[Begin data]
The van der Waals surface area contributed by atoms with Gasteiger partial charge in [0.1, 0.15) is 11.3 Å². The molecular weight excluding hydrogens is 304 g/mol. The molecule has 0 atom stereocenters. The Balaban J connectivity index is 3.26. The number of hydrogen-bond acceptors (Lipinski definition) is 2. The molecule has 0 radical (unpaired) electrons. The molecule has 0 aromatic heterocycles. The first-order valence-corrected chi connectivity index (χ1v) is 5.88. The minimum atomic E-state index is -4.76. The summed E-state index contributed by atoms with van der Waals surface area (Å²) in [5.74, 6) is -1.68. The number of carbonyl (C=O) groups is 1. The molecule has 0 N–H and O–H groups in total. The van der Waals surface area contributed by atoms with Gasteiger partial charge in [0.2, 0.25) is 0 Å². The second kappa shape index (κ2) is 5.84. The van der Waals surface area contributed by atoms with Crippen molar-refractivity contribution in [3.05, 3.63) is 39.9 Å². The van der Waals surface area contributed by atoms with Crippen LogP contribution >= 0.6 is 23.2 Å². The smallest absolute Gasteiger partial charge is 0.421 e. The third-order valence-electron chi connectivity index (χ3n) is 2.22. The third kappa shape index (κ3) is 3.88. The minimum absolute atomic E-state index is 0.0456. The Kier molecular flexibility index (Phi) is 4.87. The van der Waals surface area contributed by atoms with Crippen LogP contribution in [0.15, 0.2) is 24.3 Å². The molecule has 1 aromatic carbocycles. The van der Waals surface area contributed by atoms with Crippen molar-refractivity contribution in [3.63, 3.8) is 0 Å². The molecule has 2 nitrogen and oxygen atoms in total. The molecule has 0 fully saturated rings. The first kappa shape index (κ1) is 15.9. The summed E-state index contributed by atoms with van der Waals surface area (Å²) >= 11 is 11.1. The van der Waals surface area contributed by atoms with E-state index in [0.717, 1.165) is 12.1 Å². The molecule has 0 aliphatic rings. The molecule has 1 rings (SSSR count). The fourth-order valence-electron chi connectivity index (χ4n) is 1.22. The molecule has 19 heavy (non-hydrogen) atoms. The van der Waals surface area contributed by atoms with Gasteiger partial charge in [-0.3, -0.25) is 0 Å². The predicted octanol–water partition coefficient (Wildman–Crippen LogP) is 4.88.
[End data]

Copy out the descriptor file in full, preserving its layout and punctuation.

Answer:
The van der Waals surface area contributed by atoms with Gasteiger partial charge in [0.1, 0.15) is 11.3 Å². The molecular weight excluding hydrogens is 304 g/mol. The molecule has 0 atom stereocenters. The Balaban J connectivity index is 3.26. The number of hydrogen-bond acceptors (Lipinski definition) is 2. The molecule has 0 radical (unpaired) electrons. The molecule has 0 aromatic heterocycles. The first-order valence-corrected chi connectivity index (χ1v) is 5.88. The minimum atomic E-state index is -4.76. The summed E-state index contributed by atoms with van der Waals surface area (Å²) in [5.74, 6) is -1.68. The number of carbonyl (C=O) groups is 1. The molecule has 0 N–H and O–H groups in total. The van der Waals surface area contributed by atoms with Gasteiger partial charge in [0.2, 0.25) is 0 Å². The second kappa shape index (κ2) is 5.84. The van der Waals surface area contributed by atoms with Crippen molar-refractivity contribution in [3.05, 3.63) is 39.9 Å². The van der Waals surface area contributed by atoms with Crippen LogP contribution >= 0.6 is 23.2 Å². The smallest absolute Gasteiger partial charge is 0.421 e. The third-order valence-electron chi connectivity index (χ3n) is 2.22. The third kappa shape index (κ3) is 3.88. The minimum absolute atomic E-state index is 0.0456. The Kier molecular flexibility index (Phi) is 4.87. The van der Waals surface area contributed by atoms with Crippen LogP contribution in [0.15, 0.2) is 24.3 Å². The molecule has 1 aromatic carbocycles. The van der Waals surface area contributed by atoms with Crippen molar-refractivity contribution in [3.63, 3.8) is 0 Å². The molecule has 2 nitrogen and oxygen atoms in total. The molecule has 0 fully saturated rings. The first kappa shape index (κ1) is 15.9. The summed E-state index contributed by atoms with van der Waals surface area (Å²) >= 11 is 11.1. The van der Waals surface area contributed by atoms with E-state index in [0.717, 1.165) is 12.1 Å². The molecule has 0 aliphatic rings. The molecule has 1 rings (SSSR count). The fourth-order valence-electron chi connectivity index (χ4n) is 1.22. The molecule has 19 heavy (non-hydrogen) atoms. The van der Waals surface area contributed by atoms with Gasteiger partial charge in [-0.3, -0.25) is 0 Å². The predicted octanol–water partition coefficient (Wildman–Crippen LogP) is 4.88.